Neonic issue continues to rankle Ont. farmers

A split was diverted within the Ontario Federation of Agriculture over the OFA’s talks with government about neonics

WOODSTOCK, Ont. — The Ontario farming community narrowly avoided a further split over the neonicotinoid issue during Grain Farmers of Ontario’s recent semi-annual meeting.

Delegates at the Sept. 15 meeting had an opportunity to drop their membership in the Ontario Federation of Agriculture. Instead, they tabled the resolution.

The GFO had refused to participate in earlier negotiations with government and industry to implement regulations intended to reduce neonicotinoid corn and soybean treatment by 80 percent by 2017. Members say the plan is unworkable.

The OFA remained in the loop, which the GFO leadership said was a betrayal of loyalties and logic.

“Ultimately, it was better to table something like that then to have a straight-up yes or no vote,” said GFO chair Mark Brock.

Reporters attending the meeting were asked to leave the room before delegates discussed the resolution.

Brock later acknowledged the split in the farming community over the issue.

“It’s naïve to think, no matter what farm organization you’re talking about, that you have 100 percent support for any policy,” he said.

Neonicotinoids had been used on almost all of Ontario’s corn crop until farmers were given the option to pre-order their seed without the treatment a year ago. Much of the soybeans planted in Ontario are also treated.

OFA president Don McCabe said his organization supports the GFO position, but it was better to be part of the discussion.

“If you’re not behind the doors, you’re on the table and if you’re on the table you’re likely to get carved,” he said.

The OFA represents the province’s grain and oilseed and beekeeper sectors.

Brock said the GFO felt blindsided when the provincial announced late last year that the restrictions would be implemented. The group had anticipated more discussion and consideration of its Pollinator Health Blueprint, which proposed a more graduated response to the issue.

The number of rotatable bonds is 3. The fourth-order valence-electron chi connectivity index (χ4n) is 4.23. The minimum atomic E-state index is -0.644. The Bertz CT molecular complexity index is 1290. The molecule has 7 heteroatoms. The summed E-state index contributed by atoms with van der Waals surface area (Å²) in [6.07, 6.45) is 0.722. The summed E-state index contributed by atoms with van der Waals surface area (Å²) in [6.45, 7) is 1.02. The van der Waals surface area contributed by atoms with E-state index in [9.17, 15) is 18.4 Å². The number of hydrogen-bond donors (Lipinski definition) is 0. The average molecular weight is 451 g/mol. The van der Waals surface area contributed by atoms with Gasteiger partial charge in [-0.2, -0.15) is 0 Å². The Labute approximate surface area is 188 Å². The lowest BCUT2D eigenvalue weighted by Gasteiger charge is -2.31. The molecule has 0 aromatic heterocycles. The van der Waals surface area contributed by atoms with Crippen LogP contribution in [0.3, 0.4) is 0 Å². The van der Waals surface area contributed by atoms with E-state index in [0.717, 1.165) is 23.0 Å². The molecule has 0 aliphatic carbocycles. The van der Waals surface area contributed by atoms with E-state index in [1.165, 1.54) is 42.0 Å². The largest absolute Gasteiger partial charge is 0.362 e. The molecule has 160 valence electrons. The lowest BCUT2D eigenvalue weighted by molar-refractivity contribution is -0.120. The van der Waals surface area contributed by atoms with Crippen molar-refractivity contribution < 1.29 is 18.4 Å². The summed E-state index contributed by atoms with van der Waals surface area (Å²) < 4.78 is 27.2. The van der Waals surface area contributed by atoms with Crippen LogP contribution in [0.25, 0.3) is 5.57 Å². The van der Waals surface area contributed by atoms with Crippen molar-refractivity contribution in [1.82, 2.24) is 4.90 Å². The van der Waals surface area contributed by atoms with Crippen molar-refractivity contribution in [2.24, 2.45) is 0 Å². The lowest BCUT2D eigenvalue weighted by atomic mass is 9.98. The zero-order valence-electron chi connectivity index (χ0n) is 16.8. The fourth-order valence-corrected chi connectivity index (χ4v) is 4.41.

He said the GFO maybe should have been more proactive in how seed treatments are marketed. Having more options in choosing to use or not to use the technology is an issue, he added.

“I think we need more choice. I don’t know if we needed choice in the beginning, but we do need it now.”

Neonicotinoids came to the attention of Ontario’s farming community in the wake of a substantial bee kill during spring seeding in 2012. Many members of the beekeeping community now see the chemicals as a major issue for their industry, and the Pest Management Regulatory Agency has concluded there’s reason for concern.

Measures were introduced last year to reduce the level of neonicotinoid-laden dust that is emitted from pneumatic planters.

The GFO has often quoted statistics showing an 80 percent reduction in bee kill incidents at planting time in Ontario, but troubles for Ontario’s beekeeping industry continue. Symptoms similar to those at planting have been reported at other times of the year, and there’s growing evidence that the insecticides may affect pollinators at a sub-lethal level.

Brock fears that other agricultural technologies, such as the use of phosphorus and genetic modification, will be unfairly targeted in the future.

“Everyone understands this is the most serious issue this organization has ever faced.… It’s an issue around our right to farm,” he said.

“I get a little nervous around this discussion about social licenses because it sounds like you will need a card with your picture on it to be allowed to farm.”

The GFO has taken legal actions to delay the implementation of the regulations. One argument simply calls for a delay, while the other says the regulations fail to meet the “absurdity test,” that their chances of being successful implemented are remote.

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